Long before Lenny Dykstra was imprisoned for grand theft auto, among other charges, the former hard-charging player for the New York Mets and Philadelphia Phillies apparently already had a criminal mind.
Dykstra, a key member of the 1986 Mets world title team, told Fox Sports Radio host Colin Cowherd on Tuesday that he blackmailed Major League Baseball umpires during his playing days.
“I said ‘I need these umpires,’ so what do I do? I just pulled a half-million bucks out and hired a private investigation team to follow them. Their blood is just as red as ours. Some of them like women, some of them like men, some of them gamble. Some of them do whatever,” said Dykstra, who has a book titled “Lennyball” due out next year.
The man known as “Nails” said he put the screws on the umps when he was trying to land a lucrative contract.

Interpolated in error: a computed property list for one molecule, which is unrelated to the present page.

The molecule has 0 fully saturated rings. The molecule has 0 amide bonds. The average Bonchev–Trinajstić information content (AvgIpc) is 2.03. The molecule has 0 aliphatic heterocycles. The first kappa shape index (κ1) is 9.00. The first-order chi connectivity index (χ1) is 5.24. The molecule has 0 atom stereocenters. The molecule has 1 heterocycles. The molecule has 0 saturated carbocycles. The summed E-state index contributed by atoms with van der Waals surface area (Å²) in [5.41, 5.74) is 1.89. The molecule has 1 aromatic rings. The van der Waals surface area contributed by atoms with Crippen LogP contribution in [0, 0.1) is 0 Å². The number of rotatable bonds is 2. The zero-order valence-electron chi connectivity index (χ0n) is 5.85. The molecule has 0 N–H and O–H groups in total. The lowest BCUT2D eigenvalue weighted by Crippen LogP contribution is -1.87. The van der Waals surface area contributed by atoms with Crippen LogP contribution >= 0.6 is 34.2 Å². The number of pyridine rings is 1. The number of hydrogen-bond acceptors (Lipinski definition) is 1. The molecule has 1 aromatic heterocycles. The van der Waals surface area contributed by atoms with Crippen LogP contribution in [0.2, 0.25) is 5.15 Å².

“It wasn’t a coincidence do you think that I led the league in walks the next two years, was it?” said Dykstra, a three-time All-Star who led the National League in walks (129) in 1993, when he placed second to Barry Bonds in the MVP race and led the Phillies to the World Series.
Did Dykstra bribe the umps?
“No. Fear does a lot to a man,” he said. “(I’d say) ‘Hey, so did you cover last night?’ He’d call it a strike. ‘Oh, I don’t think you heard me. Did you cover the spread last night?'”
Dykstra then used his hands to show the strike zone shrinking.
“I had to do what I had to do to win and to support my family,” said Dykstra, 52.
Check out the interview above.